## Introduction

Cost of capital is the average cost of a company to borrow funds from lenders or raise capital from non-bank shareholders – typically used as a measure for a business’s financial solvency. Bottom-up financial modeling is a technique used to develop an accurate assessment of the potential value of a business. By combining these two sources of information, companies can estimate the cost of capital using a bottom-up financial modeling approach.

### Definition of Cost of Capital

Cost of capital refers to the rate of return required by the company to pay off the liabilities it has incurred. It includes interest, debt repayments, dividends, and other costs associated with raising funds. The cost of capital also represents the rate of return that shareholders should expect from investments made in the company. This is the rate used to establish the organization's threshold for acceptable investments.

### Description of Bottom Up Financial Modeling

Bottom-up financial modeling is a powerful tool for estimating the cost of capital. It combines the company's financial information, such as revenues and expenses, with external market data to build a financial model for an organization. The model used for estimating the cost of capital is based on the company’s current and past financial information, as well as its future prospects. The model combines these sources of data to provide a basis for predicting the future cost of capital.

- Revenues and expenses
- External market data
- Company’s future prospects
- Current and past financial information

Key Takeaways:

- Cost of capital is the average cost of a company to borrow funds from lenders or raise capital from non-bank shareholders
- Bottom-up financial modeling is a technique used to develop an accurate assessment of the potential value of a business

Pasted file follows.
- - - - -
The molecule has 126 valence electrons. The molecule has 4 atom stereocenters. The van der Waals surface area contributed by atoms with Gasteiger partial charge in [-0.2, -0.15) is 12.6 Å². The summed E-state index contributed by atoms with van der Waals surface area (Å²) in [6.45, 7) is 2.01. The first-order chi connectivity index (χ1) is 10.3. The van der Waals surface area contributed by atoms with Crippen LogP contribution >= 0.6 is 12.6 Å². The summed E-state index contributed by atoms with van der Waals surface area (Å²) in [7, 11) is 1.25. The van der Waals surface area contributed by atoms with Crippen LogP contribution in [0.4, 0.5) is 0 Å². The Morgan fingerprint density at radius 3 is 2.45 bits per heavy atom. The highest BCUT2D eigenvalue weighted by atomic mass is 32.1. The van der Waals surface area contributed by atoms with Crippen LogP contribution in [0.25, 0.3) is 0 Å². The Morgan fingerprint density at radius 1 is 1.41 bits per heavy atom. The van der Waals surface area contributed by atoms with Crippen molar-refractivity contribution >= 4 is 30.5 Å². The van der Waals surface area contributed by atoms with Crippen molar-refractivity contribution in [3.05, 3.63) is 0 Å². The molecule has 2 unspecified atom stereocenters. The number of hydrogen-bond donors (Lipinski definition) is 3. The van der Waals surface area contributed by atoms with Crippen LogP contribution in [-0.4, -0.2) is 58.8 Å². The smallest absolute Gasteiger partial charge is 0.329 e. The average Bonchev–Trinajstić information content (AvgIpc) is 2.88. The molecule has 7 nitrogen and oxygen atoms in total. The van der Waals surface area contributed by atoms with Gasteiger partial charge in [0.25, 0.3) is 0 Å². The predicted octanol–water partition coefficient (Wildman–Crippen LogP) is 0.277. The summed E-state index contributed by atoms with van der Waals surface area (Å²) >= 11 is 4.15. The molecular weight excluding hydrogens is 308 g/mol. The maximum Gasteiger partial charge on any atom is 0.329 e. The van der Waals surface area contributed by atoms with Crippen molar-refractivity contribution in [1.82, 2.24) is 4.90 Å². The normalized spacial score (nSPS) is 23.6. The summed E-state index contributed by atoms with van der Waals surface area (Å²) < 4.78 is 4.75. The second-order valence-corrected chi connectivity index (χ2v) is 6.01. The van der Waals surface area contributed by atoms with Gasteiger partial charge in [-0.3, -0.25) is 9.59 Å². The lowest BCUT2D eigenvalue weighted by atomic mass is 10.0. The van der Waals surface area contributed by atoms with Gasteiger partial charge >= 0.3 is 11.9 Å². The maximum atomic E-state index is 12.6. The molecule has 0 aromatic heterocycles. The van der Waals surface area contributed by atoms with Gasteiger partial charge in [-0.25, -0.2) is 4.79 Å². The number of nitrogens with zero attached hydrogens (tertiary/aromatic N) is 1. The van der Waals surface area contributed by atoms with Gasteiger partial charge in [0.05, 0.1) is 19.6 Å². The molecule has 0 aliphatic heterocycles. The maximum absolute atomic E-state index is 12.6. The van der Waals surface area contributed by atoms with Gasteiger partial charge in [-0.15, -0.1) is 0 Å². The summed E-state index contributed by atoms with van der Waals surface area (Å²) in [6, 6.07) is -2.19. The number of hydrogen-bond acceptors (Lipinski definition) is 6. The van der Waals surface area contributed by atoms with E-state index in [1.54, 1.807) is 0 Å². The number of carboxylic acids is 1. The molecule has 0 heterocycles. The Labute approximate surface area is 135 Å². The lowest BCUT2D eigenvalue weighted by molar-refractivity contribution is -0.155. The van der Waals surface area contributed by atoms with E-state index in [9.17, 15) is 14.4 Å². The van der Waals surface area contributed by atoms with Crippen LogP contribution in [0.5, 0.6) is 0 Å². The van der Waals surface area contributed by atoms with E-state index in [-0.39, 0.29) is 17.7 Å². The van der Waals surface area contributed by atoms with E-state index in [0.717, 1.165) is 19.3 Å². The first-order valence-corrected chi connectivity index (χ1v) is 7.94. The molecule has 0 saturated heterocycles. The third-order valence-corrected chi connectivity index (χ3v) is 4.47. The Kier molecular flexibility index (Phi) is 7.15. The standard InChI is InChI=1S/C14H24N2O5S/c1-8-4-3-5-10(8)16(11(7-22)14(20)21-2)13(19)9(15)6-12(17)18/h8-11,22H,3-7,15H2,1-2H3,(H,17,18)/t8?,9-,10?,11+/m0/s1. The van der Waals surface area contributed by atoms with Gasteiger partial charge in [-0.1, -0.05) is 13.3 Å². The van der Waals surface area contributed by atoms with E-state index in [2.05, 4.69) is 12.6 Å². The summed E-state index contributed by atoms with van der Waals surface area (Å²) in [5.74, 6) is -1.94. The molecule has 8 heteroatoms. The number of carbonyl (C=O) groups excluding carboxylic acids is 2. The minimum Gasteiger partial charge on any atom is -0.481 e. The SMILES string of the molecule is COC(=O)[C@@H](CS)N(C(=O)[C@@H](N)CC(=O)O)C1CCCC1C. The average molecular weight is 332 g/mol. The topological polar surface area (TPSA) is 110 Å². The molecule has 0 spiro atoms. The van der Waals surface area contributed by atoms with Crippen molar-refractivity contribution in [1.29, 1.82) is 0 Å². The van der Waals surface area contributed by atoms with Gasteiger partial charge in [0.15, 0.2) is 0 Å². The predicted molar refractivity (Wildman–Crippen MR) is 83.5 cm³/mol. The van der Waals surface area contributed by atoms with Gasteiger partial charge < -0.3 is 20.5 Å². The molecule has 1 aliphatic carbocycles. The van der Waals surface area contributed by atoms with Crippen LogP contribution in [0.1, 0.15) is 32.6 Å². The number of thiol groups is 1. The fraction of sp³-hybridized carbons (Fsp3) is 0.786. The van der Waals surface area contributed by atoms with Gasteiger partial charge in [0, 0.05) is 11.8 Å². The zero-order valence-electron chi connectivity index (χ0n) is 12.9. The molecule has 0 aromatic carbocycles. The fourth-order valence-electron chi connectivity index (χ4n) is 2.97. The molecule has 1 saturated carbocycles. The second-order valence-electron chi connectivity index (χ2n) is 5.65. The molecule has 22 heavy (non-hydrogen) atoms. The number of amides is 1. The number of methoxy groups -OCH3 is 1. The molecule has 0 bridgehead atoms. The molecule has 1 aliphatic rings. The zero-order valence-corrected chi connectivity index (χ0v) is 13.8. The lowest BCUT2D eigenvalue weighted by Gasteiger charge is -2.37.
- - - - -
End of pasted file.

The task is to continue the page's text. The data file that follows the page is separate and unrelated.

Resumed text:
- Revenues and expenses, external market data, the company’s future prospects, and current and past financial information are required for bottom-up financial modeling
- Cost of capital also represents the rate of return that shareholders should expect from investments made in the company

## Advantages of Bottom Up Financial Modeling

When estimating the cost of capital, a bottom up financial modeling approach offers several advantages. Not only does it provide a more clear view of all the sources of funds, but it also helps remove risk and highlights opportunities.

### Detailed Model Removes Risk

A bottom up financial model provides a great deal of detail which can help to eliminate some of the unknowns associated with forecasting. This details not only provides more information, but more certainty as well. Because of the volume of detail included, the risk involved with making incorrect assumptions and judgements is much reduced.

### Clear View of Sources of Funds

The benefits to estimating the cost of capital with a bottom up financial model continue with having a clear view of all the sources of funds. With such a detailed approach, it is much easier to recognize how much each source contributes to the overall cost. This eliminates the need to make assumptions regarding funding sources that may not be accurate.

### Highlights Opportunities